The idea of death in Shakespeare's "Hamlet"

Essay by redicecreamHigh School, 12th gradeA+, February 2005

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In the play "Hamlet" the protagonist, Hamlet, is obsessed with the idea of death, and during the course of the play he contemplates death from numerous perspectives. He ponders the physical aspects of death, as seen with Yoricks's skull, his father's ghost, as well as the dead bodies in the cemetery. Hamlet also contemplates the spiritual aspects of the afterlife with his various soliloquies. Emotionally, Hamlet is attached to death with the passing of his father and his estranged lover, Ophelia. Death surrounds Hamlet, and forces him to consider the notion from various points of view. The subject matter, though grave, is dealt with in various ways, from humor and fear to resentment and philosophy. Characters question the nature of death and wonder about its implications to the person who has died, as well as for those who are left behind. By the end of the play, Hamlet and the reader ultimately come to several realizations concerning death, including its uncertainty, its equality, its inevitability, and its legacy.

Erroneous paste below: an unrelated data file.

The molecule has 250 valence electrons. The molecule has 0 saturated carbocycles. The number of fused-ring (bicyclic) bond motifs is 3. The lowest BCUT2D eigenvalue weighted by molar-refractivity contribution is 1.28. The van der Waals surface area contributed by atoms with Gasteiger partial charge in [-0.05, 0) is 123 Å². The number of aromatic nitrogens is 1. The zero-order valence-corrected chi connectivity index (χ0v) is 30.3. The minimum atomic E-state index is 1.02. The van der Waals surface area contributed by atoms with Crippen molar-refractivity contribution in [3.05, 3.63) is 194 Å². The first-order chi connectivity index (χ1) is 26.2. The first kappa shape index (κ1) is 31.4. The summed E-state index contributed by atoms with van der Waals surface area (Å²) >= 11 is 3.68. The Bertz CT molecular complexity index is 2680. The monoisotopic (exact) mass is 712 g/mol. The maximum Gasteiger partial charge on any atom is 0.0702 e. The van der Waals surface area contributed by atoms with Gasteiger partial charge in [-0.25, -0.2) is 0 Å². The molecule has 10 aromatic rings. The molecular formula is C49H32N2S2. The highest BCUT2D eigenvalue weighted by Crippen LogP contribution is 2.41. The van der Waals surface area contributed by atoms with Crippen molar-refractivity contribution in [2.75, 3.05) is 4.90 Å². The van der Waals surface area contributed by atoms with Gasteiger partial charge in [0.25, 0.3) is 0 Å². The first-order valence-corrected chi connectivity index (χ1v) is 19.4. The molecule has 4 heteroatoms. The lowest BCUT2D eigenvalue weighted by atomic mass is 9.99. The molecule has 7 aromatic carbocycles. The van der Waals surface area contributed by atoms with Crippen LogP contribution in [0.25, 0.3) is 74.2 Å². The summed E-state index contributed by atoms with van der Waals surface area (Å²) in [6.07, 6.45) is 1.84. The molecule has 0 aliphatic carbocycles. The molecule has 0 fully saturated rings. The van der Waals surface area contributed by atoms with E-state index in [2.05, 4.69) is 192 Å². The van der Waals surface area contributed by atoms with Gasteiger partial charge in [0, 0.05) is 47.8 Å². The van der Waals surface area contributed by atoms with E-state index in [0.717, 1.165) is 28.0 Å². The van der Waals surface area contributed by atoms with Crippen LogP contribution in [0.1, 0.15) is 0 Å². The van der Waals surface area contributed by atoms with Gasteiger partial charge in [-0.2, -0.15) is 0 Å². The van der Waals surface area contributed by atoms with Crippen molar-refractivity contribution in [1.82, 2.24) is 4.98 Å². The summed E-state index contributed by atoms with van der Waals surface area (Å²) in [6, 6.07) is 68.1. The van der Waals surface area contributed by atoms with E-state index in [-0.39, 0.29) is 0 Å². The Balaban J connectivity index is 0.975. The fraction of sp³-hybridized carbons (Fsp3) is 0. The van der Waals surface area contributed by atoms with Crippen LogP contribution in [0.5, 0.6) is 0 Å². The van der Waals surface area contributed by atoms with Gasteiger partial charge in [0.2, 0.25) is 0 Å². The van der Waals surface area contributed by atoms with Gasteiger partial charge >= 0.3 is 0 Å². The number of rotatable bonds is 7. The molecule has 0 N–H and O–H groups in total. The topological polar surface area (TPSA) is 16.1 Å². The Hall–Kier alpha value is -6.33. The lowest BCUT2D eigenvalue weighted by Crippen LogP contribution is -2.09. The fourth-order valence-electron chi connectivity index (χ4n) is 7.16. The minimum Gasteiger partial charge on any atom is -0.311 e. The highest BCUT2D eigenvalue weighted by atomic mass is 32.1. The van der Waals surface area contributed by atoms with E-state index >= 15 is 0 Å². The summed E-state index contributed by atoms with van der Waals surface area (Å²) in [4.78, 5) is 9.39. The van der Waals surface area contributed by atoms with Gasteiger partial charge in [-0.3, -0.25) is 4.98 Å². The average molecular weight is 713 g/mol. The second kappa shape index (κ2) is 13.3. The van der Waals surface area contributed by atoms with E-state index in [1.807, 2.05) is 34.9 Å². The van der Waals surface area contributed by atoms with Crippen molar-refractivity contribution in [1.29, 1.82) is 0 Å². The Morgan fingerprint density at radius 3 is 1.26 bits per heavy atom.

Conclusions, opinions, and beliefs are all found in Hamlet in respect to death. Prince Hamlet goes through an incredible journey as he attempts to answer questions related to death, including his own role in the deaths of others, such as Ophelia, so-called friends, a spy, and his own family. Confronted with his father's ghost and given such an enormous task of revenge, Hamlet struggles to come to terms with death and dying, with life and living. In Ophelia, it is noticed that living can grow to be too miserable, as disappointment, despair, and loss spiral her into madness and eventually suicide. In Claudius, it is seen how a treacherous life can become so intricate that it consumes itself. And in Hamlet, it is seen how a life full of...